Sufficient uteroplacental blood flow is essential for normal pregnancy outcome and is accomplished by the coordinated growth and remodelling of the entire maternal uterine vasculature. The main focus of this MiniReview is to provide information on upstream (pre-placental) maternal uterine vascular remodelling that facilitates gestational increases in uterine blood flow. Consideration of the three-dimensional pattern of remodelling (circumferential enlargement versus axial elongation), changes in vessel biomechanical properties, and underlying mechanisms [shear stress, nitric oxide, vascular endothelial growth factor (VEGF)/placental growth factor (PlGF), the renin-angiotensin system] and pathways (local versus systemic; venoarterial exchange) are provided using the rat as the principal animal model, although findings from other species are incorporated wherever possible to provide a comparative perspective. The process of maternal gestational uterine vascular remodelling involves a number of cellular processes and mechanisms, including trophoblast invasion, hyperplasia and hypertrophy, and changes in extracellular matrix composition. In addition, changes in cellular function, e.g. the secretory and contractile properties of smooth muscle and an up-regulation of endothelial vasodilatory influences may contribute to uteroplacental blood flow increases through changes in tone as well as in structure. Future studies aimed at better understanding the inter-relationship between changes in vessel structure (remodelling) and function (reactivity) would likely generate new mechanistic insights into the fascinating process of maternal gestational uterine vascular adaptation and provide a more physiological perspective of the underlying cellular processes involved in its regulation.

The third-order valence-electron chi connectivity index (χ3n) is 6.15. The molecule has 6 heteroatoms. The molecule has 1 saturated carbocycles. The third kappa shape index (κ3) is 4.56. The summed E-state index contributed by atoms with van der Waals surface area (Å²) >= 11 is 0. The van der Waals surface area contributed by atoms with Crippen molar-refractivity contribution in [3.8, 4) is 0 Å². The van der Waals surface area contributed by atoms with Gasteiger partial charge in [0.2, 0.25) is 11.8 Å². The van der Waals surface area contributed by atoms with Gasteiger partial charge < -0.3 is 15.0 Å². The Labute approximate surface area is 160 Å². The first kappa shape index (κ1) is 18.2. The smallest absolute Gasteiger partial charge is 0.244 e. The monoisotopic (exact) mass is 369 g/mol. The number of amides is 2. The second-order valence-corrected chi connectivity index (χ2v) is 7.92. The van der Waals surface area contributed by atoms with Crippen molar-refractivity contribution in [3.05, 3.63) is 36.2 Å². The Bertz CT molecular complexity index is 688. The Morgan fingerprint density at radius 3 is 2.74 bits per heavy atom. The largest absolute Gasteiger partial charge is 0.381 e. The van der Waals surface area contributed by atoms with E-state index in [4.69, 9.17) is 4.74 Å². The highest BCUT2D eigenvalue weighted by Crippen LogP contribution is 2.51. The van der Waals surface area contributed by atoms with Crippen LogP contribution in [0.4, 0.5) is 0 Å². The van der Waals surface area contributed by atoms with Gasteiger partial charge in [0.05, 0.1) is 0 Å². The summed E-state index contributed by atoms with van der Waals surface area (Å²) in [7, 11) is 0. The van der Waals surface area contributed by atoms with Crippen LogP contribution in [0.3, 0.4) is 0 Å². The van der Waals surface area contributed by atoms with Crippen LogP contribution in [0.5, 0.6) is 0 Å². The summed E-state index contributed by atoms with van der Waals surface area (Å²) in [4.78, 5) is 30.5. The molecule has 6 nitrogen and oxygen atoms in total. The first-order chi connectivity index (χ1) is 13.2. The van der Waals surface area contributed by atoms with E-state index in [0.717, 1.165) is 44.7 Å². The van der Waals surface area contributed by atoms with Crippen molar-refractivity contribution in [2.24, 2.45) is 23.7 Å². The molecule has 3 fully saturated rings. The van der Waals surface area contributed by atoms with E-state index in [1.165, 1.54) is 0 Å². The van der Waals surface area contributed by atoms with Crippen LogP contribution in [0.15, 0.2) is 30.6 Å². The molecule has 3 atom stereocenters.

Physiological Remodelling of the Maternal Uterine Circulation during Pregnancy

MANDALA', Maurizio;
2012

Abstract

Sufficient uteroplacental blood flow is essential for normal pregnancy outcome and is accomplished by the coordinated growth and remodelling of the entire maternal uterine vasculature. The main focus of this MiniReview is to provide information on upstream (pre-placental) maternal uterine vascular remodelling that facilitates gestational increases in uterine blood flow. Consideration of the three-dimensional pattern of remodelling (circumferential enlargement versus axial elongation), changes in vessel biomechanical properties, and underlying mechanisms [shear stress, nitric oxide, vascular endothelial growth factor (VEGF)/placental growth factor (PlGF), the renin-angiotensin system] and pathways (local versus systemic; venoarterial exchange) are provided using the rat as the principal animal model, although findings from other species are incorporated wherever possible to provide a comparative perspective. The process of maternal gestational uterine vascular remodelling involves a number of cellular processes and mechanisms, including trophoblast invasion, hyperplasia and hypertrophy, and changes in extracellular matrix composition. In addition, changes in cellular function, e.g. the secretory and contractile properties of smooth muscle and an up-regulation of endothelial vasodilatory influences may contribute to uteroplacental blood flow increases through changes in tone as well as in structure. Future studies aimed at better understanding the inter-relationship between changes in vessel structure (remodelling) and function (reactivity) would likely generate new mechanistic insights into the fascinating process of maternal gestational uterine vascular adaptation and provide a more physiological perspective of the underlying cellular processes involved in its regulation.
vascular remodeling; Pregnancy; uterine vasculature
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Utilizza questo identificativo per citare o creare un link a questo documento: https://hdl.handle.net/20.500.11770/126870
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